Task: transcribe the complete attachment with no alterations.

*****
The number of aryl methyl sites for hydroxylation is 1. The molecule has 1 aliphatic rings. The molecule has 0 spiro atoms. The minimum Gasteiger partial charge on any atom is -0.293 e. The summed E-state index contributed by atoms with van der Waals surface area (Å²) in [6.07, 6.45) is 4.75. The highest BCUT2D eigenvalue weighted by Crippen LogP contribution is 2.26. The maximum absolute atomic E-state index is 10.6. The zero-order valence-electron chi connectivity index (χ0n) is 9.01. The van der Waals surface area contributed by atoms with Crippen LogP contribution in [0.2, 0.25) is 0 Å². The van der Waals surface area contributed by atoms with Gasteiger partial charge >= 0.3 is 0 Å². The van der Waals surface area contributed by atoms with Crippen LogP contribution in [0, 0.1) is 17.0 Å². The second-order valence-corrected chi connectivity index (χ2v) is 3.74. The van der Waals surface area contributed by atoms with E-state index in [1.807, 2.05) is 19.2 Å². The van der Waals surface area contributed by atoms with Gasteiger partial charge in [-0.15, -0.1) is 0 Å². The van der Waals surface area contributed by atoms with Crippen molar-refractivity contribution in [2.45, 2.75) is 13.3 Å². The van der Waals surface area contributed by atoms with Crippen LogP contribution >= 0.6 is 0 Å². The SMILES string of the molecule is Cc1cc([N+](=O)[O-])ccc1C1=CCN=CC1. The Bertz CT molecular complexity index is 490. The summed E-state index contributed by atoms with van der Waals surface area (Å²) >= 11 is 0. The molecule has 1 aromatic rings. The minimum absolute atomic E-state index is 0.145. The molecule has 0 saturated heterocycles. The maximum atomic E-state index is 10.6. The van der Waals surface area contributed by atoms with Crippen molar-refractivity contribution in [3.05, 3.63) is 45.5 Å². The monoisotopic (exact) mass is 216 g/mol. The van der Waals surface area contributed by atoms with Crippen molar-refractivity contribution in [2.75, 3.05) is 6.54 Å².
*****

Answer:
The number of aryl methyl sites for hydroxylation is 1. The molecule has 1 aliphatic rings. The molecule has 0 spiro atoms. The minimum Gasteiger partial charge on any atom is -0.293 e. The summed E-state index contributed by atoms with van der Waals surface area (Å²) in [6.07, 6.45) is 4.75. The highest BCUT2D eigenvalue weighted by Crippen LogP contribution is 2.26. The maximum absolute atomic E-state index is 10.6. The zero-order valence-electron chi connectivity index (χ0n) is 9.01. The van der Waals surface area contributed by atoms with Crippen LogP contribution in [0.2, 0.25) is 0 Å². The van der Waals surface area contributed by atoms with Gasteiger partial charge >= 0.3 is 0 Å². The van der Waals surface area contributed by atoms with Crippen LogP contribution in [0, 0.1) is 17.0 Å². The second-order valence-corrected chi connectivity index (χ2v) is 3.74. The van der Waals surface area contributed by atoms with E-state index in [1.807, 2.05) is 19.2 Å². The van der Waals surface area contributed by atoms with Gasteiger partial charge in [-0.15, -0.1) is 0 Å². The van der Waals surface area contributed by atoms with Crippen molar-refractivity contribution in [2.45, 2.75) is 13.3 Å². The van der Waals surface area contributed by atoms with Crippen LogP contribution >= 0.6 is 0 Å². The SMILES string of the molecule is Cc1cc([N+](=O)[O-])ccc1C1=CCN=CC1. The Bertz CT molecular complexity index is 490. The summed E-state index contributed by atoms with van der Waals surface area (Å²) >= 11 is 0. The molecule has 1 aromatic rings. The minimum absolute atomic E-state index is 0.145. The molecule has 0 saturated heterocycles. The maximum atomic E-state index is 10.6. The van der Waals surface area contributed by atoms with Crippen molar-refractivity contribution in [3.05, 3.63) is 45.5 Å². The monoisotopic (exact) mass is 216 g/mol. The van der Waals surface area contributed by atoms with Crippen molar-refractivity contribution in [2.75, 3.05) is 6.54 Å².